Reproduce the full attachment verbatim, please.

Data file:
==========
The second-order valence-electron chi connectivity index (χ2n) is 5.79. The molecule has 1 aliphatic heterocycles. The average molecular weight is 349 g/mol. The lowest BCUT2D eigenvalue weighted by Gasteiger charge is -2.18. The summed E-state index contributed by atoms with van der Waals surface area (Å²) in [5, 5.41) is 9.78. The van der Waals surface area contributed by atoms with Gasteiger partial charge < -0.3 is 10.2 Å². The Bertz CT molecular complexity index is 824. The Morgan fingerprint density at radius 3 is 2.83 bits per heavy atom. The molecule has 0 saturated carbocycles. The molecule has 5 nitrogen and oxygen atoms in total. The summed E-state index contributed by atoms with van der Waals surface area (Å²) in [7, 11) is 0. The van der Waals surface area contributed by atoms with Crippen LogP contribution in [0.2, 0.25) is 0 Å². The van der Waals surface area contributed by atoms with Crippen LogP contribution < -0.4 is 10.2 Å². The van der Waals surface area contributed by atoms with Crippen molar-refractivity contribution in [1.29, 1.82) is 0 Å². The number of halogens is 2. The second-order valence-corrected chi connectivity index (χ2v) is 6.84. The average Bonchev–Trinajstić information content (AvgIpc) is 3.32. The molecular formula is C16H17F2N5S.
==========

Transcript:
The second-order valence-electron chi connectivity index (χ2n) is 5.79. The molecule has 1 aliphatic heterocycles. The average molecular weight is 349 g/mol. The lowest BCUT2D eigenvalue weighted by Gasteiger charge is -2.18. The summed E-state index contributed by atoms with van der Waals surface area (Å²) in [5, 5.41) is 9.78. The van der Waals surface area contributed by atoms with Gasteiger partial charge < -0.3 is 10.2 Å². The Bertz CT molecular complexity index is 824. The Morgan fingerprint density at radius 3 is 2.83 bits per heavy atom. The molecule has 0 saturated carbocycles. The molecule has 5 nitrogen and oxygen atoms in total. The summed E-state index contributed by atoms with van der Waals surface area (Å²) in [7, 11) is 0. The van der Waals surface area contributed by atoms with Crippen LogP contribution in [0.2, 0.25) is 0 Å². The van der Waals surface area contributed by atoms with Crippen LogP contribution < -0.4 is 10.2 Å². The van der Waals surface area contributed by atoms with Crippen molar-refractivity contribution in [1.29, 1.82) is 0 Å². The number of halogens is 2. The second-order valence-corrected chi connectivity index (χ2v) is 6.84. The average Bonchev–Trinajstić information content (AvgIpc) is 3.32. The molecular formula is C16H17F2N5S.